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Affine Abstraction of Nonlinear Systems with Applications to Active Model Discrimination

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This work considers the design of separating input signals in order to discriminate among a finite number of uncertain nonlinear models. Each nonlinear model corresponds to a system operating mode,

This work considers the design of separating input signals in order to discriminate among a finite number of uncertain nonlinear models. Each nonlinear model corresponds to a system operating mode, unobserved intents of other drivers or robots, or to fault types or attack strategies, etc., and the separating inputs are designed such that the output trajectories of all the nonlinear models are guaranteed to be distinguishable from each other under any realization of uncertainties in the initial condition, model discrepancies or noise. I propose a two-step approach. First, using an optimization-based approach, we over-approximate nonlinear dynamics by uncertain affine models, as abstractions that preserve all its system behaviors such that any discrimination guarantees for the affine abstraction also hold for the original nonlinear system. Then, I propose a novel solution in the form of a mixed-integer linear program (MILP) to the active model discrimination problem for uncertain affine models, which includes the affine abstraction and thus, the nonlinear models. Finally, I demonstrate the effectiveness of our approach for identifying the intention of other vehicles in a highway lane changing scenario. For the abstraction, I explore two approaches. In the first approach, I construct the bounding planes using a Mixed-Integer Nonlinear Problem (MINLP) formulation of the given system with appropriately designed constraints. For the second approach, I solve a linear programming (LP) problem that over-approximates the nonlinear function at only the grid points of a mesh with a given resolution and then accounting for the entire domain via an appropriate correction term. To achieve a desired approximation accuracy, we also iteratively subdivide the domain into subregions. This method applies to nonlinear functions with different degrees of smoothness, including Lipschitz continuous functions, and improves on existing approaches by enabling the use of tighter bounds. Finally, we compare the effectiveness of this approach with the existing optimization-based methods in simulation and illustrate its applicability for estimator design.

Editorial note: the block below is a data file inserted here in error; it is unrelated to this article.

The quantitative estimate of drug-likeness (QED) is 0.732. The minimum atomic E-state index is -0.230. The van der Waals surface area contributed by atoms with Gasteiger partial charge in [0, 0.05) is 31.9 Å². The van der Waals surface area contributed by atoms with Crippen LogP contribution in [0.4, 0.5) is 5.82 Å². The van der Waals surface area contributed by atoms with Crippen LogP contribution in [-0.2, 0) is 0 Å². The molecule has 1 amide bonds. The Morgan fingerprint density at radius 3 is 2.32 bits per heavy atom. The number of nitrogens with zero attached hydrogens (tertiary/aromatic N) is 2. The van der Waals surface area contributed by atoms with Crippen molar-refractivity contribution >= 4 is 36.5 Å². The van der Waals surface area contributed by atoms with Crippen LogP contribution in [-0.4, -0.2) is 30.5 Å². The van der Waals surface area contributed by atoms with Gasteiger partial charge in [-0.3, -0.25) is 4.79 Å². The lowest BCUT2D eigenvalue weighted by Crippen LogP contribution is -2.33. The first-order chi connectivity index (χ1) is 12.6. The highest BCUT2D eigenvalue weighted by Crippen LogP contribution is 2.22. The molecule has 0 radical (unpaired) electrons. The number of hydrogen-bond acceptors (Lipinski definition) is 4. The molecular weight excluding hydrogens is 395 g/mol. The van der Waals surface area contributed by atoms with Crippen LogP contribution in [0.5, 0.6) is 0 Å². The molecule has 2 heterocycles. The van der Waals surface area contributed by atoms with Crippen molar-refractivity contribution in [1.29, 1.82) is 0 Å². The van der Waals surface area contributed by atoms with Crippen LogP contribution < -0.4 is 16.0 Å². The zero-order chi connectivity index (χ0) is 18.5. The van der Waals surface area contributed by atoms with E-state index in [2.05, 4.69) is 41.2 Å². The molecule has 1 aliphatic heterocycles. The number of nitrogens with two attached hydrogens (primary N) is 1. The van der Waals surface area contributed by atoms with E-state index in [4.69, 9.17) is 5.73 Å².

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Date Created
  • 2018

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Modeling and H-Infinity Loop Shaping Control of a Vertical Takeoff and Landing Drone

Description

VTOL drones were designed and built at the beginning of the 20th century for military applications due to easy take-off and landing operations. Many companies like Lockheed, Convair, NASA and

VTOL drones were designed and built at the beginning of the 20th century for military applications due to easy take-off and landing operations. Many companies like Lockheed, Convair, NASA and Bell Labs built their own aircrafts but only a few from them came in to the market. Usually, flight automation starts from first principles modeling which helps in the controller design and dynamic analysis of the system.

In this project, a VTOL drone with a shape similar to a Convair XFY-1 is studied and the primary focus is stabilizing and controlling the flight path of the drone in
its hover and horizontal flying modes. The model of the plane is obtained using first principles modeling and controllers are designed to stabilize the yaw, pitch and roll rotational motions.

The plane is modeled for its yaw, pitch and roll rotational motions. Subsequently, the rotational dynamics of the system are linearized about the hover flying mode, hover to horizontal flying mode, horizontal flying mode, horizontal to hover flying mode for ease of implementation of linear control design techniques. The controllers are designed based on an H∞ loop shaping procedure and the results are verified on the actual nonlinear model for the stability of the closed loop system about hover flying, hover to horizontal transition flying, horizontal flying, horizontal to hover transition flying. An experiment is conducted to study the dynamics of the motor by recording the PWM input to the electronic speed controller as input and the rotational speed of the motor as output. A theoretical study is also done to study the thrust generated by the propellers for lift, slipstream velocity analysis, torques acting on the system for various thrust profiles.

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Date Created
  • 2018